Subtitle: Language into Art, Art into Language
“Thus mathematics may be defined as the subject in which we never know what we are talking about, nor whether what we are saying is true.”
— Bertrand Russell
Jan is the artist of this blog. He drew the velociraptor walking on the moon for an earlier post. For anyone artistically challenged (me), computers come to the rescue. We tried using the Hotpot.ai artificial intelligence software to generate some art. The input to the program is a description of what you’d like the painting to look like. Since we’d been talking about Werner Herzog who once said,
Look into the eyes of a chicken and you will see real stupidity. It is a kind of bottomless stupidity, a fiendish stupidity. They are the most horrifying, cannibalistic and nightmarish creatures in the world.
Jan suggested we use “The chicken contemplates Werner Herzog” which produced this watercolor using only the text as input.
Looking around for other art-related software tools, I found two interesting programs. Processing uses the Java language to generate art, and Piet, named for the Dutch artist Piet Mondrian, uses art to create language.
Processing can create art in the style of Piet Mondrian, so I thought it might be interesting to look at Mondrian’s art as both the result of computer language, and as input code.
# Piet Mondrian
Piet Mondrian is considered one of the greatest artists of the 20th century. He said of art,
Art is higher than reality and has no direct relation to reality. To approach the spiritual in art, one will make as little use as possible of reality, because reality is opposed to the spiritual. We find ourselves in the presence of an abstract art. Art should be above reality, otherwise it would have no value for man.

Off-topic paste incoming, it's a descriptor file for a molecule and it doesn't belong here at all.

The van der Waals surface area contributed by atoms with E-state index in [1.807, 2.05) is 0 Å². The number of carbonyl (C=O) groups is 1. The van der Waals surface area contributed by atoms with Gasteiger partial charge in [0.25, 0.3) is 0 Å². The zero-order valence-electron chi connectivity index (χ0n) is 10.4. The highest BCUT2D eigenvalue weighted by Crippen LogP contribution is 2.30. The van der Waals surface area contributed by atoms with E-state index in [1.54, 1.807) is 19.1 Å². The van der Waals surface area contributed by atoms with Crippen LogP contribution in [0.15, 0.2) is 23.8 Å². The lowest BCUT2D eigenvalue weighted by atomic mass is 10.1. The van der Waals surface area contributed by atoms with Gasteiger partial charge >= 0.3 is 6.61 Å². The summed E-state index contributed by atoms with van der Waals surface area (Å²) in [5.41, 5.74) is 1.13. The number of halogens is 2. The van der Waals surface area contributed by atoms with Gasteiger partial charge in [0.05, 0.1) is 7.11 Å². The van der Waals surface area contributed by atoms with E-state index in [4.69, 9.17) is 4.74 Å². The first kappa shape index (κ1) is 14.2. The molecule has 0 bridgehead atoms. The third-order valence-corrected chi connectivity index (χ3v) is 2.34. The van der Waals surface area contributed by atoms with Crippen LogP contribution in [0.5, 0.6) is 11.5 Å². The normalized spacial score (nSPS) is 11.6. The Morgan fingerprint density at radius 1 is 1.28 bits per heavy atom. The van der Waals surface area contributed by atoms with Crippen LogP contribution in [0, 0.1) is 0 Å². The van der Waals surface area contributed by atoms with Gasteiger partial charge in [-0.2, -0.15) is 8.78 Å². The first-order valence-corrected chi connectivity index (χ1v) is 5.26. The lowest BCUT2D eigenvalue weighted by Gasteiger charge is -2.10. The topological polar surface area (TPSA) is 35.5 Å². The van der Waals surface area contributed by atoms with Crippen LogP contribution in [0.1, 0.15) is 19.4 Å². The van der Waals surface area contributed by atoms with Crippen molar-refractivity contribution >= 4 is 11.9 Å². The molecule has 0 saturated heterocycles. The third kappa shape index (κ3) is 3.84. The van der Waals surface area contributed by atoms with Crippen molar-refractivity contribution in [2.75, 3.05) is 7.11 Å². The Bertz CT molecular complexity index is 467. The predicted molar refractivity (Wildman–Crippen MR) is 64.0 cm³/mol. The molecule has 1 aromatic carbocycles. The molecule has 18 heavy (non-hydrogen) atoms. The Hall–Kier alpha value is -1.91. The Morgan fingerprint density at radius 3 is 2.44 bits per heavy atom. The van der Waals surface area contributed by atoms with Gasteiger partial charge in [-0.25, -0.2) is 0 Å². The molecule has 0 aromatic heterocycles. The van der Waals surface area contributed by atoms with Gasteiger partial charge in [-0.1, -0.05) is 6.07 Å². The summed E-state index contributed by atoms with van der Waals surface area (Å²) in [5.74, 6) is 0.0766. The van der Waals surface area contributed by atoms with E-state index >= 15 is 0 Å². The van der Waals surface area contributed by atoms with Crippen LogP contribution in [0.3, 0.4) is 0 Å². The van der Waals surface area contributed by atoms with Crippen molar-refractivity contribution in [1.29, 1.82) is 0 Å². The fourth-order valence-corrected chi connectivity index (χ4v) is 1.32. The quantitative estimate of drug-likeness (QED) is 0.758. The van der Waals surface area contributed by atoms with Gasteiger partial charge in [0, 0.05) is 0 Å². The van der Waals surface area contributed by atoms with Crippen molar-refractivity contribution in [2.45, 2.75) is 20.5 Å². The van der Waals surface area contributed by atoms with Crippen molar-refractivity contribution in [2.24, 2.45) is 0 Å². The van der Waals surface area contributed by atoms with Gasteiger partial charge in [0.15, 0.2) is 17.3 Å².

His paintings evolved from impressionistic landscapes like Willow Grove: Impression of Light and Shadow (1905) to the abstract Composition A (1923).
Along with other late 19th and early 20th century artists, Mondrian rejected representational art, favoring Cubism during the period 1912 - 1917, eventually settling on pure abstraction using only the primary colors red, yellow, and blue, and white, gray, and black, separated by vertical and horizontal lines.
The Processing language was started in 2001 by Casey Reas and Ben Fry in the Aesthetics and Computation Group at the MIT Media Lab. It includes an Interactive Development Environment (IDE) for writing the Java code to produce images. Programming in Processing consists of applying key terms such as
rect with coordinate and size parameters to define location and size. Both video and written tutorials help with Processing basics.
Mondrian’s Composition A makes an easy introduction to Processing because he used only six colors, and the lines are horizontal or vertical. Since I’m lazy, I thought that instead of trying to draw each line, I could paint the entire canvas black, and then paint colored rectangles on top. First, I needed to know the coordinates of each line forming the boundaries of the rectangles.